Circulating Selenium and Prostate Cancer Risk: A Mendelian Randomization Analysis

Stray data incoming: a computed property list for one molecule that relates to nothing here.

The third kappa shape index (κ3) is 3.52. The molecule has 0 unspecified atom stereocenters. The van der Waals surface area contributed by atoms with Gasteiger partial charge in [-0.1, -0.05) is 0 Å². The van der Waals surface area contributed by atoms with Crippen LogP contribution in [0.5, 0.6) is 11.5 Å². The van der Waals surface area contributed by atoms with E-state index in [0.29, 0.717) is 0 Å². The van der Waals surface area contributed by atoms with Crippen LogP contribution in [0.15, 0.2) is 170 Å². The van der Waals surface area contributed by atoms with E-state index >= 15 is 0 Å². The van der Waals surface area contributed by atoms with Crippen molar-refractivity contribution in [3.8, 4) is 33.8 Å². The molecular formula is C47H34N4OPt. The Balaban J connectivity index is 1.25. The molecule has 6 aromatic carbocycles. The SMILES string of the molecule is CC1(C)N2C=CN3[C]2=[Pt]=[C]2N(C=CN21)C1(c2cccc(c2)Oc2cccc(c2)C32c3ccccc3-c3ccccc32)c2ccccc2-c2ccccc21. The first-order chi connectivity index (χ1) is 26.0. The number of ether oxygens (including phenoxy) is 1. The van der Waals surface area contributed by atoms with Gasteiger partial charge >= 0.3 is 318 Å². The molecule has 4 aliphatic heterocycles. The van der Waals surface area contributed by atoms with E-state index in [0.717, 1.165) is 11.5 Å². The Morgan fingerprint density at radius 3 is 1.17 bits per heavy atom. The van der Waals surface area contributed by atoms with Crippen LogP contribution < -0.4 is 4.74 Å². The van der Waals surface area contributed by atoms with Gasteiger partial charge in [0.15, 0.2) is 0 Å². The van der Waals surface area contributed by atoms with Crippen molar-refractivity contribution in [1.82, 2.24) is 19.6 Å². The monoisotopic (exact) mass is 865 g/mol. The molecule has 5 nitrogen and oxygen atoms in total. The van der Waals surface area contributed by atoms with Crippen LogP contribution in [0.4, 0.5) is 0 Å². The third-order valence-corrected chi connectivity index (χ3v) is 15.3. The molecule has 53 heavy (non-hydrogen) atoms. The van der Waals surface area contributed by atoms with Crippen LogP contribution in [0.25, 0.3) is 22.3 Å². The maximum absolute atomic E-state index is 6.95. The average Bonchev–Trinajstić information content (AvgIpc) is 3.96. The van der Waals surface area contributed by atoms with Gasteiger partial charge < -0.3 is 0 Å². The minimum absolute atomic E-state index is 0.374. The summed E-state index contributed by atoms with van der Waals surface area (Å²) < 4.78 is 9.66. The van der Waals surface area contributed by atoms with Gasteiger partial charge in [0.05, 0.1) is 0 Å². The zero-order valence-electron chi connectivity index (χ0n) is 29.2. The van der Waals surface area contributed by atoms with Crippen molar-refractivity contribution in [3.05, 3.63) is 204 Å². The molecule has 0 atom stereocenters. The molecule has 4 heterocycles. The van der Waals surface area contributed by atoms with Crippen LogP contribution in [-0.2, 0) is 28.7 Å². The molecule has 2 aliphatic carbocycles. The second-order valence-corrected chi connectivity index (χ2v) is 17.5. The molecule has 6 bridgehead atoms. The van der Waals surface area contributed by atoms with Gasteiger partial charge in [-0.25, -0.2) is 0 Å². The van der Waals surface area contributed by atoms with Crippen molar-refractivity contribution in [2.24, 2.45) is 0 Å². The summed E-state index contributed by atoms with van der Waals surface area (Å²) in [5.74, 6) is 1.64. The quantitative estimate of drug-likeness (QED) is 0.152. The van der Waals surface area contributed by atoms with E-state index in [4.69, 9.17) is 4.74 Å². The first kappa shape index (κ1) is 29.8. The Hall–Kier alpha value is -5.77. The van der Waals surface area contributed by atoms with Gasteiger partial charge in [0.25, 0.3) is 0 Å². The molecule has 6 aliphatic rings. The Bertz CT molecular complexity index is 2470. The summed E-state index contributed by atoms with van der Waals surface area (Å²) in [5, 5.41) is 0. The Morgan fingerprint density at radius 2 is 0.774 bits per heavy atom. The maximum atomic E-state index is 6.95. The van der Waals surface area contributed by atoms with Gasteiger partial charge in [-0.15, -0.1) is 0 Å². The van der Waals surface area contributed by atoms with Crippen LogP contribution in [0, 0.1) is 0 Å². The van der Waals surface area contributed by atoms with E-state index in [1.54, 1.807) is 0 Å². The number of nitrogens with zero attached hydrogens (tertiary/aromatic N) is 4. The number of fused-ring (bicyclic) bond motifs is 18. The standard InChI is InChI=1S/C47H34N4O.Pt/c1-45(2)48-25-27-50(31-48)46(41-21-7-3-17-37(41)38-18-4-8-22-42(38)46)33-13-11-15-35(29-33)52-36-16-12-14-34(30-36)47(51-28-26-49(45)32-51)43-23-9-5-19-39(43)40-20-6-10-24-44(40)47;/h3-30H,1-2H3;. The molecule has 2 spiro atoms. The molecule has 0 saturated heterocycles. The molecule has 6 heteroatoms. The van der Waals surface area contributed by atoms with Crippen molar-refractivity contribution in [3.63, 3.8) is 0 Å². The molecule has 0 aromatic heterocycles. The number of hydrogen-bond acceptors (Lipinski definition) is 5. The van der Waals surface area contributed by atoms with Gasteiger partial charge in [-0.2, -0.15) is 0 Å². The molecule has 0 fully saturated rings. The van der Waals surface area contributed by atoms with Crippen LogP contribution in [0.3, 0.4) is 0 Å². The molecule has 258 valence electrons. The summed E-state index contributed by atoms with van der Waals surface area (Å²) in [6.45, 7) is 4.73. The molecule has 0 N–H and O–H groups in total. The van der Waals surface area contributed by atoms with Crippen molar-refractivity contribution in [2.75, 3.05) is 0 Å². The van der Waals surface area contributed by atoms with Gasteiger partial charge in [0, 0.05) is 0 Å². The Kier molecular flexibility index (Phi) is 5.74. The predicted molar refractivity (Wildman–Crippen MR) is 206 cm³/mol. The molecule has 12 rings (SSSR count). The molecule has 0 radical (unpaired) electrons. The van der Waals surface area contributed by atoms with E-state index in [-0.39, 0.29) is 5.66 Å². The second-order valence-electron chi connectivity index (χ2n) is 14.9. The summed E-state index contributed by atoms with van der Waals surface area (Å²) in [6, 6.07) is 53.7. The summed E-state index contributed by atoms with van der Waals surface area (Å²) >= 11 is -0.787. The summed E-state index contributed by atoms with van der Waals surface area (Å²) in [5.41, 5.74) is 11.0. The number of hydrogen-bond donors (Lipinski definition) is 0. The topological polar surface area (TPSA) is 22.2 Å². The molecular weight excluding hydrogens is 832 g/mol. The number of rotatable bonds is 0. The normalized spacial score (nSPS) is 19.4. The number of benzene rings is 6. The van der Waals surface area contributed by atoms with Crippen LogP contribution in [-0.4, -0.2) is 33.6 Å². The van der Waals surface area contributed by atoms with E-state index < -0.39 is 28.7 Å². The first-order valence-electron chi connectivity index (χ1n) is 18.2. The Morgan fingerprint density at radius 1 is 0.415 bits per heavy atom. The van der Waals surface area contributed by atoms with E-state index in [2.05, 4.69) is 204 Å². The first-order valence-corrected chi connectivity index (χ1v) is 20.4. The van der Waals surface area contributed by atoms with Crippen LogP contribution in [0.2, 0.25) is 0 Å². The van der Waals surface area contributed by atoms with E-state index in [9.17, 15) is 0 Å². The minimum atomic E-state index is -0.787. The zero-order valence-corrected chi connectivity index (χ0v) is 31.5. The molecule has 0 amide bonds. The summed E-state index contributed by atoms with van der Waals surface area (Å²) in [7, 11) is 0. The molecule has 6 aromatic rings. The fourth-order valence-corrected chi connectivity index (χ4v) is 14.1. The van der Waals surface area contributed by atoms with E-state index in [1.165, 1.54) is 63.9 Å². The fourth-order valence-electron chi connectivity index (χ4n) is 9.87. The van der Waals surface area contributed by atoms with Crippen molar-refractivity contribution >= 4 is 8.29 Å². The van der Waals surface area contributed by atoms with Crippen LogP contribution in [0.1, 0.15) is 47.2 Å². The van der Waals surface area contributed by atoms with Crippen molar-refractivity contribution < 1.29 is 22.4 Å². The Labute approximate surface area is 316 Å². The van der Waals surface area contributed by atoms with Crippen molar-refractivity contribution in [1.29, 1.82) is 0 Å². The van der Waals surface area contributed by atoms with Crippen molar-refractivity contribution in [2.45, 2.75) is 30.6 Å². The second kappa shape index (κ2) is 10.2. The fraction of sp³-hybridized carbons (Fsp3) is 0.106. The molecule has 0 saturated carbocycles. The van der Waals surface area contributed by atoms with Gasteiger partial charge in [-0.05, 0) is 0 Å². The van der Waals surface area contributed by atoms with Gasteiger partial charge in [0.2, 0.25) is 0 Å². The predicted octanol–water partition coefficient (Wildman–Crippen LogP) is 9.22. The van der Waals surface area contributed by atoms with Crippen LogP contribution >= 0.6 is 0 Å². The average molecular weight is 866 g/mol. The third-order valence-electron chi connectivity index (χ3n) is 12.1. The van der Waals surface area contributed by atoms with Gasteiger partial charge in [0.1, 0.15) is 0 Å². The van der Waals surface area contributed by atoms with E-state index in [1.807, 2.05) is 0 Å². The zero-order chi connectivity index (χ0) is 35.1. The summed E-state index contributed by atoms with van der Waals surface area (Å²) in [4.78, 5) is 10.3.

Circulating Selenium and Prostate Cancer Risk: A Mendelian Randomization Analysis Abstract In the Selenium and Vitamin E Cancer Prevention Trial (SELECT), selenium supplementation (causing a median 114 μg/L increase in circulating selenium) did not lower overall prostate cancer risk, but increased risk of high-grade prostate cancer and type 2 diabetes. Mendelian randomization analysis uses genetic variants to proxy modifiable risk factors and can strengthen causal inference in observational studies. We constructed a genetic instrument comprising 11 single nucleotide polymorphisms robustly (P < 5 × 10-8) associated with circulating selenium in genome-wide association studies. In a Mendelian randomization analysis of 72 729 men in the PRACTICAL Consortium (44 825 case subjects, 27 904 control subjects), 114 μg/L higher genetically elevated circulating selenium was not associated with prostate cancer (odds ratio [OR] = 1.01, 95% confidence interval [CI] = 0.89 to 1.13). In concordance with findings from SELECT, selenium was weakly associated with advanced (including high-grade) prostate cancer (OR = 1.21, 95% CI = 0.98 to 1.49) and type 2 diabetes (OR = 1.18, 95% CI = 0.97 to 1.43; in a type 2 diabetes genome-wide association study meta-analysis with up to 49 266 case subjects and 249 906 control subjects). Our Mendelian randomization analyses do not support a role for selenium supplementation in prostate cancer prevention and suggest that supplementation could have adverse effects on risks of advanced prostate cancer and type 2 diabetes. The development of interventions to prevent cancer requires robust causal knowledge, but few observational epidemiological claims are replicated in randomized controlled trials and some trial results are in the opposite direction to those seen observationally (ie, causing harm) (1,2). Such failures to translate observational findings into effective cancer prevention interventions arise in part because the limitations of observational research—confounding, reverse causation, and measurement error—preclude confident causal inference. Mendelian randomization (MR) uses genetic variants as instruments (“proxies”) to assess whether a potential intervention target has a causal effect on a disease outcome in a nonexperimental (observational) setting (3). The use of genetic variants as proxies for intervention targets exploits the fact that germline genotype is largely independent of potential environmental or lifestyle factors. Further, because germline genetic variants are fixed at conception, MR analyses are not subject to reverse causation (Figure 1). An additional advantage of MR is that implementation does not require access to individual-level data or trait measurements in all samples: it can be implemented using summary information on gene exposure and gene outcome associations obtained from separate samples, which greatly increases the scope and efficiency of the approach (“two-sample Mendelian randomization”) (4,5). Figure 1. View largeDownload slide Schematic comparison of a randomized controlled trial (RCT; Selenium and Vitamin E Cancer Prevention Trial [SELECT]) to a Mendelian randomization analysis. In an RCT, individuals are randomly allocated to an intervention or control group (In SELECT, 200 μg/d selenium [114 μg/L increase in blood selenium] or placebo). If the trial is adequately sized, random assignment should ensure that intervention and control groups are comparable in all respects (eg, approximately equal distribution of potential confounding factors) except for the intervention being tested. In an intention-to-treat analysis, any observed differences in outcomes between intervention and control groups can then be attributed to the trial arm to which they were allocated. In a Mendelian randomization (MR) analysis, alleles that influence levels of a trait of interest are randomly allocated at conception. (In MR, the additive effects of selenium-raising alleles on 11 single nucleotide polymorphisms were scaled to mirror a 114 μg/L increase in blood selenium.) Groups defined by genotype should be comparable in all respects (eg, distribution of both genetic and environmental confounding factors) except for their exposure to a trait of interest. Any observed differences in outcomes between groups defined by genotype can then be attributed to differences in lifelong exposure to the trait of interest under study. Mendelian randomization is an application of the technique of instrumental variable (IV) analysis. In order for a genetic variant (or a multi-allelic instrument) to be used as an IV, three key assumptions must be met: 1) the instrument must be reliably associated with the exposure of interest, 2) the instrument should be independent of other factors affecting the outcome (confounders), and 3) the instrument should only affect the outcome through the exposure of interest (known as the exclusion restriction criterion). CI = confidence interval; HR = hazard ratio; SELECT = Selenium and Vitamin E Cancer Prevention Trial. Figure 1. View largeDownload slide Schematic comparison of a randomized controlled trial (RCT; Selenium and Vitamin E Cancer Prevention Trial [SELECT]) to a Mendelian randomization analysis. In an RCT, individuals are randomly allocated to an intervention or control group (In SELECT, 200 μg/d selenium [114 μg/L increase in blood selenium] or placebo). If the trial is adequately sized, random assignment should ensure that intervention and control groups are comparable in all respects (eg, approximately equal distribution of potential confounding factors) except for the intervention being tested. In an intention-to-treat analysis, any observed differences in outcomes between intervention and control groups can then be attributed to the trial arm to which they were allocated. In a Mendelian randomization (MR) analysis, alleles that influence levels of a trait of interest are randomly allocated at conception. (In MR, the additive effects of selenium-raising alleles on 11 single nucleotide polymorphisms were scaled to mirror a 114 μg/L increase in blood selenium.) Groups defined by genotype should be comparable in all respects (eg, distribution of both genetic and environmental confounding factors) except for their exposure to a trait of interest. Any observed differences in outcomes between groups defined by genotype can then be attributed to differences in lifelong exposure to the trait of interest under study. Mendelian randomization is an application of the technique of instrumental variable (IV) analysis. In order for a genetic variant (or a multi-allelic instrument) to be used as an IV, three key assumptions must be met: 1) the instrument must be reliably associated with the exposure of interest, 2) the instrument should be independent of other factors affecting the outcome (confounders), and 3) the instrument should only affect the outcome through the exposure of interest (known as the exclusion restriction criterion). CI = confidence interval; HR = hazard ratio; SELECT = Selenium and Vitamin E Cancer Prevention Trial. The largest ever prostate cancer prevention trial (SELECT, clinicaltrials.gov identifier: NCT00006392, n = 35 533) was designed to examine whether daily supplementation with selenium, vitamin E, or both agents combined could prevent prostate cancer (PCa) (6). It was abandoned at a cost of $114 million because of lack of efficacy compounded by possible carcinogenic (increased rates of high-grade [Gleason score ≥ 7] PCa) and adverse metabolic effects (increased rates of diabetes) of the interventions (6,7). We investigated whether Mendelian randomization could have predicted the results of the SELECT trial observed for selenium in a two-sample MR study of 72 729 individuals of European descent from the Prostate Cancer Association Group to Investigate Cancer Associated Alterations in the Genome (PRACTICAL) Consortium (8). We obtained summary genome-wide association study (GWAS) statistics from analyses on 44 825 PCa case subjects and 27 904 control subjects from 108 studies in PRACTICAL. Summary statistics were also obtained from analyses on 6263 advanced PCa case subjects (Gleason ≥ 8, prostate-specific antigen > 100 ng/mL, metastatic disease [M1], or death from prostate cancer) and 27 235 control subjects. Written informed consent was obtained from all participants, and all studies in PRACTICAL have the relevant Institutional Review Board approval from each country, in accordance with the Declaration of Helsinki. Genotyping of PRACTICAL samples was performed using the Infinium OncoArray-500K, the details of which have been described previously (9). To analyze the effect of selenium on type 2 diabetes (T2D), we used summary GWAS statistics from analyses in up to 49 266 T2D case subjects and 249 906 control subjects of European descent from a meta-analysis of the DIAbetes Genetics Replication And Meta-analysis (10), EPIC-InterAct (11), and UK Biobank (12). Methods for this meta-analysis have been published previously (13). A genetic instrument to proxy for selenium was constructed by identifying single nucleotide polymorphisms (SNPs) robustly (P < 5×10-8) associated with selenium concentrations in a meta-analysis of blood and toenail selenium GWAS (14,15). Of 12 SNPs identified, one (rs558133) was not available in PRACTICAL, and thus 11 SNPs were used for both PCa analyses. As sensitivity analyses, we also constructed a restricted instrument using only SNPs robustly (P < 5×10-8) associated with selenium in a GWAS of blood selenium that were replicated (P < .05) in subsequent independent studies (14–16). For these analyses, of the five selenium SNPs initially identified, one (rs6859667) was not available in PRACTICAL, and thus four SNPs were used as instruments for both PCa analyses. All SNPs utilized and their corresponding ENSEMBL-mapped genes (17) are presented in the Supplementary Methods (available online). We generated estimates of the proportion of variance in circulating selenium explained by our primary and restricted genetic instruments (R2) and F-statistics to examine the strength of our instruments, as outlined in the Supplementary Methods (available online), using methods previously described (18). Given that some of our SNPs were in mild linkage disequilibrium (LD) with each other, the ranges represent approximations of the total variance explained for our multi-allelic instruments calculated by summing the variance explained from lead SNPs at independent loci (using two different LD thresholds: R2 ≤ .01 and R2 ≤ .05) and thus may represent an underestimate of the variance explained of our instruments. The effect of our instrument on PCa (overall and advanced) and T2D was examined using a maximum-likelihood approach that adjusts for moderate correlation between variants (19). To compare the odds ratios from MR with the hazard ratios from SELECT, we estimated the odds ratios per 114 μg/L increase in circulating selenium to match measured pre- vs postintervention blood selenium differences between supplementation and control arms in SELECT (6). All statistical tests were two-sided. All statistical analyses were performed using R3.0.2. Our primary genetic instrument (12 SNPs) explained from 2.5% to 5.0% of the variance in circulating selenium, and our restricted genetic instrument (five SNPs) explained from 2.1% to 3.3% of this variance. The corresponding F-statistic ranges for these instruments were 11.8–24.2 and 23.9–37.8, respectively, suggesting that our instruments were unlikely to suffer from weak instrument bias. In Mendelian randomization analyses, a 114 μg/L increase in blood selenium was not associated with overall PCa risk (odds ratio [OR] = 1.01, 95% confidence interval [CI] = 0.89 to 1.13, z-test P = .93) (Table 1). Elevated selenium was weakly associated with advanced PCa (OR = 1.21, 95% CI = 0.98 to 1.49, P = .07) and T2D (OR = 1.18, 95% CI = 0.97 to 1.43, P = .11). Odds ratios for overall PCa, advanced PCa, and T2D were robust to sensitivity analyses, employing a restricted instrument (OR = 0.95, 95% CI = 0.80 to 1.14; OR = 1.09, 95% CI = 0.81 to 1.47; and OR = 1.23, 95% CI = 0.99 to 1.53; respectively). Table 1. Comparison of the effect of 114 ug/L selenium on overall prostate cancer, high-grade/advanced prostate cancer, and type 2 diabetes in SELECT and Mendelian randomization Outcome  SELECT HR (95% CI)  Mendelian randomization OR (95% CI)  Overall prostate cancer  1.04 (0.91 to 1.19)  1.01 (0.89 to 1.13)  High-grade/advanced prostate cancer*  1.21 (0.97 to 1.52)  1.21 (0.98 to 1.49)  Type 2 diabetes  1.07 (0.87 to 1.18)  1.18 (0.97 to 1.43)  Outcome  SELECT HR (95% CI)  Mendelian randomization OR (95% CI)  Overall prostate cancer  1.04 (0.91 to 1.19)  1.01 (0.89 to 1.13)  High-grade/advanced prostate cancer*  1.21 (0.97 to 1.52)  1.21 (0.98 to 1.49)  Type 2 diabetes  1.07 (0.87 to 1.18)  1.18 (0.97 to 1.43)  * “High-grade prostate cancer” pertains to SELECT results, and “advanced prostate cancer” pertains to Mendelian randomization results. CI = confidence interval; HR = hazard ratio; OR = odds ratio. Table 1. Comparison of the effect of 114 ug/L selenium on overall prostate cancer, high-grade/advanced prostate cancer, and type 2 diabetes in SELECT and Mendelian randomization Outcome  SELECT HR (95% CI)  Mendelian randomization OR (95% CI)  Overall prostate cancer  1.04 (0.91 to 1.19)  1.01 (0.89 to 1.13)  High-grade/advanced prostate cancer*  1.21 (0.97 to 1.52)  1.21 (0.98 to 1.49)  Type 2 diabetes  1.07 (0.87 to 1.18)  1.18 (0.97 to 1.43)  Outcome  SELECT HR (95% CI)  Mendelian randomization OR (95% CI)  Overall prostate cancer  1.04 (0.91 to 1.19)  1.01 (0.89 to 1.13)  High-grade/advanced prostate cancer*  1.21 (0.97 to 1.52)  1.21 (0.98 to 1.49)  Type 2 diabetes  1.07 (0.87 to 1.18)  1.18 (0.97 to 1.43)  * “High-grade prostate cancer” pertains to SELECT results, and “advanced prostate cancer” pertains to Mendelian randomization results. CI = confidence interval; HR = hazard ratio; OR = odds ratio. The strengths of our analysis include the use of a multi-allelic score for circulating selenium (allowing us to increase the proportion of variance explained in circulating selenium) and the use of summary genetic association data from several large GWAS meta-analyses, which allowed us to increase the statistical power and precision of our analyses (20). Limitations of our analysis include that we were only able to directly examine the effect of selenium on advanced PCa and not high-grade PCa per se (summary estimates from PRACTICAL were available only for a composite “advanced” disease classification), thus preventing direct comparison with SELECT results. Additionally, our selenium SNPs were also associated with betaine, a putative risk factor for T2D (21), which could introduce horizontal pleiotropy into our analyses and violate MR assumptions (see the Figure 1 legend). Though we suspect that the association of these SNPs with selenium and betaine reflects the effect of selenium on betaine in the methionine cycle (22,23), and consequently that selenium and betaine likely influence T2D through the same biological pathway, we cannot rule out the possibility that at least part of a putative effect of selenium SNPs on T2D is through an alternate biological pathway involving betaine. We conclude that, in contrast to findings from some prospective studies (24–29), our Mendelian randomization analysis using publicly available GWAS data did not find evidence for a causal effect of selenium on overall prostate cancer. Consistent with SELECT, we found weak evidence of a positive effect of selenium on advanced prostate cancer and type 2 diabetes risk. The alignment of MR with SELECT estimates mirrors the concordance of MR findings with other large, phase III trials, including adverse effects of elevated low-density lipoprotein cholesterol on coronary heart disease (30,31) and statins on T2D (32,33), as well as null effects of secretory phospholipase A(2)-IIA with cardiovascular disease (34–36) and high-density lipoprotein cholesterol on myocardial infarction (37–40). Mendelian randomization may serve as an important time-efficient and inexpensive first step in predicting both the efficacy and possible adverse effects of an intervention prior to the design of a randomized controlled trial. Funding This work was supported by a Cancer Research UK program grant (C18281/A19169), Cancer Research UK Research PhD studentships (C18281/A20988 to JY and RJQL), and a Cancer Research UK Population Research Postdoctoral Fellowship (C52724/A20138 to PCH). This work was also supported by a three-year grant to identify modifiable risk factors for prostate cancer by the World Cancer Research Fund International (grant reference number: 2015/1421) to SJL. The Medical Research Council Integrative Epidemiology Unit at the University of Bristol is supported by the Medical Research Council (MC_UU_12013/1, MC_UU_12013/2, and MC_UU_12013/3) and the University of Bristol. Notes Affiliations of authors: MRC Integrative Epidemiology Unit (JY, CB, PCH, RJQL, CLR, SJL, DME, GDS, RMM), Population Health Sciences, Bristol Medical School (JY, CB, PCH, RJQL, CLR, SJL, DME, GDS, RMM), and University Hospitals Bristol NHS Foundation Trust National Institute for Health Research Bristol Nutrition Biomedical Research Unit, University of Bristol, Bristol, UK (RMM); MRC Epidemiology Unit, University of Cambridge, Cambridge, UK (LAL, CL); University of Queensland Diamantina Institute, Translational Research Institute, Brisbane, Australia (DME). The funders had no role in the design of the study; the collection, analysis, or interpretation of the data; the writing of the manuscript; or the decision to submit the manuscript for publication. We are grateful to the contribution of data from EPIC-InterAct Investigators. The InterAct Study is led by Professor Nick Wareham at the MRC Epidemiology Unit, Cambridge, UK; InterAct funding was provided by the EU FP6 program (grant number LSHM_CT_2006_037197). A complete list of the principal investigators from the PRACTICAL Consortium and further funding acknowledgements can be found in the Supplementary Materials (available online). References 1 Wiseman M. The second World Cancer Research Fund/American Institute for Cancer Research expert report. Food, nutrition, physical activity, and the prevention of cancer: A global perspective. Proc Nutr Soc.  2008; 67( 3): 253– 256. Google Scholar CrossRef Search ADS PubMed  2 Ioannidis JP. Implausible results in human nutrition research. 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N Engl J Med.  2010; 362( 17): 1563– 1574. Google Scholar CrossRef Search ADS PubMed  © The Author(s) 2018. Published by Oxford University Press. This is an Open Access article distributed under the terms of the Creative Commons Attribution License (http://creativecommons.org/licenses/by/4.0/), which permits unrestricted reuse, distribution, and reproduction in any medium, provided the original work is properly cited. http://www.deepdyve.com/assets/images/DeepDyve-Logo-lg.png JNCI: Journal of the National Cancer Institute Oxford University Press